Suppose is a universe of keys. Let be a hash function that maps the keys from to a given interval of integers . Let be a set of keys from . Given a key , the hash function computes an integer in for the storage or retrieval of in a hash table. Hashing methods for non-static sets of keys can be used to construct data structures storing and supporting membership queries "?" in expected time . However, they involve a certain amount of wasted space owing to unused locations in the table and waisted time to resolve collisions when two keys are hashed to the same table location.
For static sets of keys it is possible to compute a function to find any key in a table in one probe; such hash functions are called perfect. More precisely, given a set of keys , we shall say that a hash function is a perfect hash function for if is an injection on , that is, there are no collisions among the keys in : if and are in and , then . Figure 1(a) illustrates a perfect hash function. Since no collisions occur, each key can be retrieved from the table with a single probe. If , that is, the table has the same size as , then we say that is a minimal perfect hash function for . Figure 1(b) illustrates a minimal perfect hash function. Minimal perfect hash functions totally avoid the problem of wasted space and time. A perfect hash function is order preserving if the keys in are arranged in some given order and preserves this order in the hash table.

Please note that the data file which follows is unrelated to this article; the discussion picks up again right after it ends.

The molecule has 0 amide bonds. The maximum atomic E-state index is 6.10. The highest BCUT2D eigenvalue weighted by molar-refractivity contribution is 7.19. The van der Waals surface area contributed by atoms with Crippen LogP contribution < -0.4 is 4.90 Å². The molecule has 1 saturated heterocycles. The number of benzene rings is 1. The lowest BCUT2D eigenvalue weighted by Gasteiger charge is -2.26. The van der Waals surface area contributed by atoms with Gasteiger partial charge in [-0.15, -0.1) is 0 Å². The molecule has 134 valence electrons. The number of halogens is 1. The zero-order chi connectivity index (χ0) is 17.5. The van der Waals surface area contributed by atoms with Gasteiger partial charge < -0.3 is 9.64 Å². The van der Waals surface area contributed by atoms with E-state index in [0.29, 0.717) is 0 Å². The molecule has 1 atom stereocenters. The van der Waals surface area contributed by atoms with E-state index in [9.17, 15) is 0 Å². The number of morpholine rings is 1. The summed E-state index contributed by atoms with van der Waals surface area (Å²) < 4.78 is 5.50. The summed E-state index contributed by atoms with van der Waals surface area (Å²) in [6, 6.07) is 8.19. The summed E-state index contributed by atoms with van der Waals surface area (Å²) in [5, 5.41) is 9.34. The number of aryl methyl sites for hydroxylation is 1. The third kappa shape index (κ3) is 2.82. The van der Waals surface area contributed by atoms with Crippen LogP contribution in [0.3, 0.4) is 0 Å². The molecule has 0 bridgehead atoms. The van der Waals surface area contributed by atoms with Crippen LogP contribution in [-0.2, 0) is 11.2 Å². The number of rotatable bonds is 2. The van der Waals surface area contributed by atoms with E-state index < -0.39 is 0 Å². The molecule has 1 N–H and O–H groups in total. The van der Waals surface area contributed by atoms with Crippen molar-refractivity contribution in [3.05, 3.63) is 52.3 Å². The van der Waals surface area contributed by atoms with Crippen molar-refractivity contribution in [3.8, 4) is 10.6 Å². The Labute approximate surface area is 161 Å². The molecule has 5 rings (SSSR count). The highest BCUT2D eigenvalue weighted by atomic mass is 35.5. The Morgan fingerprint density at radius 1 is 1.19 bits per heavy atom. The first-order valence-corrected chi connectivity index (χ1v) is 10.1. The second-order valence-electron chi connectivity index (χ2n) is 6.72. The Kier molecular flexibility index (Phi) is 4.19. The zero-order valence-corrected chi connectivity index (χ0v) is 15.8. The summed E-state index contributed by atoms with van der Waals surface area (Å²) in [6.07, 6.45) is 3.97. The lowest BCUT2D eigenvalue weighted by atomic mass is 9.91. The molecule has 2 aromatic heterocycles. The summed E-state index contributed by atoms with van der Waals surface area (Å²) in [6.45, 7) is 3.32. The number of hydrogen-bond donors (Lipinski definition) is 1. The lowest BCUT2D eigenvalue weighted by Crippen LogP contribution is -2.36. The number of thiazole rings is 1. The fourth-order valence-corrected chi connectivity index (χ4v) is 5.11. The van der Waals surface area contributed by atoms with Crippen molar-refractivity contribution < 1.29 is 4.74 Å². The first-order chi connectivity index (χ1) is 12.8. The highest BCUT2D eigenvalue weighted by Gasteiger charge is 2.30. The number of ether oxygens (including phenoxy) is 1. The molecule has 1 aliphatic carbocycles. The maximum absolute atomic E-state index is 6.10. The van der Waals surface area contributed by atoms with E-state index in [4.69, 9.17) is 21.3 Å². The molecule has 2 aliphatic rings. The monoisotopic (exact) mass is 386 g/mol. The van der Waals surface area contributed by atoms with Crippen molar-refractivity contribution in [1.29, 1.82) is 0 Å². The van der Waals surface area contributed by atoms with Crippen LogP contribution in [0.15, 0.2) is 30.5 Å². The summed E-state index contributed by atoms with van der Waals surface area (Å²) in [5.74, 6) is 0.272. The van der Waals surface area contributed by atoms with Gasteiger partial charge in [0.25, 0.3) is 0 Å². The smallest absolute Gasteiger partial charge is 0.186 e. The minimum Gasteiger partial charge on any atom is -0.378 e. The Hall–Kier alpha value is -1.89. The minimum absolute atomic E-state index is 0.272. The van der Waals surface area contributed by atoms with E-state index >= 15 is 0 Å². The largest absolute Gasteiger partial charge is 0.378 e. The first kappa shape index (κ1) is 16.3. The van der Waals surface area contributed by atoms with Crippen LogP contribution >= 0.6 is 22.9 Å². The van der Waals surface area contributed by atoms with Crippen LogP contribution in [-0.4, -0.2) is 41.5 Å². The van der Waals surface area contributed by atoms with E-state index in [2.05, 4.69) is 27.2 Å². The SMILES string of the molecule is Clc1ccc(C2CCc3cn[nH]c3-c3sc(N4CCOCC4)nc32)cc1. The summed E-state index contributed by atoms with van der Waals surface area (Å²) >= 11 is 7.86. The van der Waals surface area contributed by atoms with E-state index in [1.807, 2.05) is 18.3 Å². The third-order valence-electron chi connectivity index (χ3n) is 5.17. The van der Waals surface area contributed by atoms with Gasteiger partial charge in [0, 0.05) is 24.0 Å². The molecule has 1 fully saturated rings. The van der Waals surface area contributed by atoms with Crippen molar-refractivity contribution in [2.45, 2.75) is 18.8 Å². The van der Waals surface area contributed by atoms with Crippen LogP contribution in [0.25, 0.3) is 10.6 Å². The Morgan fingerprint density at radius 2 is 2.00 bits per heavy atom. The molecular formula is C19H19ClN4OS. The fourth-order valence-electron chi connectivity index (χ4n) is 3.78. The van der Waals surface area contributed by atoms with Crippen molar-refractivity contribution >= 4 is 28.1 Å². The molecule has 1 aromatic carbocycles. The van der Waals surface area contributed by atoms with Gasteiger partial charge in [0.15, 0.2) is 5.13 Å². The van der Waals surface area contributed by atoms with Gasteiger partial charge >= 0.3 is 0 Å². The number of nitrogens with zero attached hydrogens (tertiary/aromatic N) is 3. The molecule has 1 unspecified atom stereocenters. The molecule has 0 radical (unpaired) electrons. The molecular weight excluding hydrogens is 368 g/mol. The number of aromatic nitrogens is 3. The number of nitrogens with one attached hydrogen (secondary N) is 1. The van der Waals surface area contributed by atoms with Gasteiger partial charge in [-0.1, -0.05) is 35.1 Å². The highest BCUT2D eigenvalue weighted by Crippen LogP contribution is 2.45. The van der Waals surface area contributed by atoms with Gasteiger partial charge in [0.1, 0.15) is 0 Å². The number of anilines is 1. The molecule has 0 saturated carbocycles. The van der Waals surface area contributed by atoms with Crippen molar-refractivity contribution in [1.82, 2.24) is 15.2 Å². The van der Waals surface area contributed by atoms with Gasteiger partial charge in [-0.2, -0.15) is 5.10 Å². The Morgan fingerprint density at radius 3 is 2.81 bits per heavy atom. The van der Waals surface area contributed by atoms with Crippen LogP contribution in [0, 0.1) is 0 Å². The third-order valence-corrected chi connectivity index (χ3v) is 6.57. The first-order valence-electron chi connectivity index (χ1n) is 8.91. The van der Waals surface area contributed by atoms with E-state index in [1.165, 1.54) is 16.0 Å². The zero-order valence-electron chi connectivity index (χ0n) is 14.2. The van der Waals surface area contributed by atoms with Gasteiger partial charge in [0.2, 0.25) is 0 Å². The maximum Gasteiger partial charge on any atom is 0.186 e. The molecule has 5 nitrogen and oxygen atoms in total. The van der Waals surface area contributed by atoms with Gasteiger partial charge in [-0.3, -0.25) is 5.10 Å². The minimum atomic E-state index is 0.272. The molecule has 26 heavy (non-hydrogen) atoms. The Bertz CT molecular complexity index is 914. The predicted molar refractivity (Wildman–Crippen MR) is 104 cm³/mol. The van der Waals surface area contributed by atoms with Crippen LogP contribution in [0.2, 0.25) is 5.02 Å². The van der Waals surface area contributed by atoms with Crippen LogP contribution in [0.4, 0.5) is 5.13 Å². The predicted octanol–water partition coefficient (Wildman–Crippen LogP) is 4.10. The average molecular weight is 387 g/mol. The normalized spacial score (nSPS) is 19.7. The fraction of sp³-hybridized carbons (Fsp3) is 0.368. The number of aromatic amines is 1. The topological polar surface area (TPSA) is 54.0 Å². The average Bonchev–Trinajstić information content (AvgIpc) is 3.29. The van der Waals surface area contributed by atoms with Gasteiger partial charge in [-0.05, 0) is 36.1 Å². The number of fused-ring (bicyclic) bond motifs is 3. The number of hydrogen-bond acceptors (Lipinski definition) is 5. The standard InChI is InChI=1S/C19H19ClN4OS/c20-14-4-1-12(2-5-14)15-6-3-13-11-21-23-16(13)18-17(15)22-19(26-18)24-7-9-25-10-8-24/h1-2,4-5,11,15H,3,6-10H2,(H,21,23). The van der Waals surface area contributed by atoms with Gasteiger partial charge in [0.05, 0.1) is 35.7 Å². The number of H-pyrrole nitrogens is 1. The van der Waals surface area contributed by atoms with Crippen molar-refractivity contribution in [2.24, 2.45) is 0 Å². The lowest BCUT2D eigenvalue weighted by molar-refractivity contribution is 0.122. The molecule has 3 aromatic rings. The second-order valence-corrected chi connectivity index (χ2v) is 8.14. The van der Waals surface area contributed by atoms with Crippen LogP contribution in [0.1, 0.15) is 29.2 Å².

|Figure 1: (a) Perfect hash function. (b) Minimal perfect hash function.|
Minimal perfect hash functions are widely used for memory efficient storage and fast retrieval of items from static sets, such as words in natural languages, reserved words in programming languages or interactive systems, universal resource locations (URLs) in Web search engines, or item sets in data mining techniques.
Davi de Castro Reis
Fabiano Cupertino Botelho